Some years ago in the month of May I was on the Hudson River in New York. With me was a friend who had never been striper fishing before a big guy who stands 6-3 and weighs at least 250.
We were on the river at daybreak on a weekday. We started trolling along a lengthy flat when the water erupted all around.
For a good half-mile there were with bathtub-size boils everywhere. These turned out to be pods of male stripers chasing individual females.
The stripers were spawning at that very moment. Just about no one that I've spoken to over the years has actually seen striped bass spawning.
On this morning the stripers were so thick, and so frantic, that at one time I heard my friend, who was driving while I was setting the lines, let out an oomph. I turned around to see that he had put my large net in the water with his right hand while he drove with the left and had netted free-swimming stripers.
I grabbed the net before he lost it and together we pulled a sagging net full of four unhooked male stripers into the boat about 40 to 50 pounds of fish which then started thrashing and spewing milt all over us and the boat.
We scooped the fish up and threw them back. What a mess!
The spawning went on for maybe two hours and the fish were everywhere. When we landed a hooked fish, I went to net it and three unhooked male stripers swam into the net with the hooked one.
Today, when I tell this story to people, their eyes bug out and everyone finds it hard to believe. We still find it hard to believe ourselves.
We were so impressed with what we saw that the next morning the two of us returned to the same flat, with my wife and a video camera, but it was all over. The spawning was done, at least on that part of the river.
Lots of fish
The activity that we observed, and the fishing that many people have experienced in April and May on New York's Hudson River, supports the fact that there's a prodigious supply of stripers these days that migrate into that big waterway each spring to spawn. And that's just part of the Hudson fishing story.
The tidal Hudson River offers surprisingly solid and diverse fishing opportunities from the Tappan Zee Bridge spanning Haverstraw Bay to the dam at Troy.
The Hudson has enjoyed a water-quality comeback and a resurgence in top-rate angling that also makes it a prime place in the northeastern U.S. to fish for largemouth and smallmouth bass. It's also an awesome spring hotspot for stripers, despite marginal shore fishing opportunities and the fact that transient boating is hampered by insufficient access.
A million or so stripers migrate into the Hudson each year to spawn, traversing 154 miles from Manhattan to Troy. These fish generally begin moving up the river in March and by mid-April have reached Newburgh; by late April they have reached Kingston and beyond.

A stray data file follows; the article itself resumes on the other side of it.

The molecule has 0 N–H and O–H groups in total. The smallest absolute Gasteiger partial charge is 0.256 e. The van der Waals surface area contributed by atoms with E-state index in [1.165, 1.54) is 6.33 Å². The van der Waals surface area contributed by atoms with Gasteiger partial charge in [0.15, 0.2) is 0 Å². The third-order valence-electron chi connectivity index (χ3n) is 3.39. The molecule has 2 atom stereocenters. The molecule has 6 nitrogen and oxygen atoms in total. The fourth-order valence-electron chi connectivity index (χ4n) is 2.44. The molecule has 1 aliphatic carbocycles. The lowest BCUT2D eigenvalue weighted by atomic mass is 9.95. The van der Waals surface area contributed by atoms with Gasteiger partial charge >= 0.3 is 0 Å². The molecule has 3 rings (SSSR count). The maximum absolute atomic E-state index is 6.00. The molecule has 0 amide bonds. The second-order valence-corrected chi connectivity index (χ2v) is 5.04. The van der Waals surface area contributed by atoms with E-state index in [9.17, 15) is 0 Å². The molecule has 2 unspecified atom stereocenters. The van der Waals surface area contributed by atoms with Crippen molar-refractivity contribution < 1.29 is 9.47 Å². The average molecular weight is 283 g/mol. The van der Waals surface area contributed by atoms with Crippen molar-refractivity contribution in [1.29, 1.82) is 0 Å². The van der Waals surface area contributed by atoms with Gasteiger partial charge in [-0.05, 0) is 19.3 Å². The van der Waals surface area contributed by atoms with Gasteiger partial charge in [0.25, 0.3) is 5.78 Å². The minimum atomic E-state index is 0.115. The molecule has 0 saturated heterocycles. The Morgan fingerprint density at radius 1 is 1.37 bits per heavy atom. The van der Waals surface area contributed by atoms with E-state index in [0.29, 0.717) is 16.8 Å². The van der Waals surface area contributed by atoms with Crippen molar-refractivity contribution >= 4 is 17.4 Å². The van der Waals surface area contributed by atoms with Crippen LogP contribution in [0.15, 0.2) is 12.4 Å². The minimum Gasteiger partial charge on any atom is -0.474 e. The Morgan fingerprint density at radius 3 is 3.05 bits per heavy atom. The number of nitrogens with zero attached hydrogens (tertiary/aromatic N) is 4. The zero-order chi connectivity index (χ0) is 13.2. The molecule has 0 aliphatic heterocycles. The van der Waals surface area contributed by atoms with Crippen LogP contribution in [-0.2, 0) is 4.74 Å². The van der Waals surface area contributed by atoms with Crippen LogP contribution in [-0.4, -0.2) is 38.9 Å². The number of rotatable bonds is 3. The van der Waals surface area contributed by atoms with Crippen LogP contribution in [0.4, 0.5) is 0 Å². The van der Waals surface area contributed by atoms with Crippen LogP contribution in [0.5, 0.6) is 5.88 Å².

Spawning takes place when the water has warmed to the mid- to upper 50s, which is usually around mid- to late May. By mid-June, the main body of stripers has moved downstream and disperses in New York Harbor and along the coast.
Some fish, mostly small schoolies, remain in the river through the summer. Fish to more than 50 pounds have been caught in the river.
Prominent striper fishing areas include Croton Point, Storm King Mountain, Denning Point, Esopus Meadows, and the vicinity of Rondout, Esopus, and Catskill Creeks.
Very little casting is done, with most anglers drifting, anchoring or trolling. Tide changes are important, with most activity on a moving tide. The largest stripers regularly fall to bait; live herring, chunks of herring and live eels are mainstays for bigger fish.
Overshadowed by stripers lately are American shad. Hudson River shad were historically abundant and among the largest specimens on the East Coast.
Their numbers have fluctuated in recent times, and the expansiveness of the Hudson daunts would-be shad pursuers.
Some anglers have success with flies and darts that are fished behind boats anchored in mid-river on the downstream edge of shoals, flats and islands. The run peaks between late April and early June.
From late spring through fall, there's action for largemouth and smallmouth bass on the Hudson. All of the major creeks produce bass, as do portions of the main river from just south of Constitution Marsh near West Point to north of Coxsackie.
Cover, current and tide are interrelated here, and sometimes so is salt content. The Hudson is slightly brackish or completely freshwater somewhere around Cornwall Bay, although the exact location may vary.
Bass move and feed on tide changes, and fishing is usually best when the water is at peak movement rising or falling with a falling tide prime.
The average size of Hudson bass is fairly good, with 2-pounders common. This is in spite of heavy fishing pressure and largely due to the fact that virtually all bass are released.
Shoals, sandbars, islands and rockpiles are main river spots, with the focus on assorted structure in creeks.
The Hudson River has other species, as well. Crappie and trout are common in many creeks, and there are plenty of carp (some large) in the main river, as well as white catfish and white perch.
Sturgeon have historically been present but there's no sport fishery for them. Bluefish range into the saline parts of the lower river, and provide excitement when available.
But if you want to sample the best of the Hudson's striper fishing, now's the time.
For more information on angling, see Ken Schultz's Fishing Encyclopedia, available through www.kenschultz.com.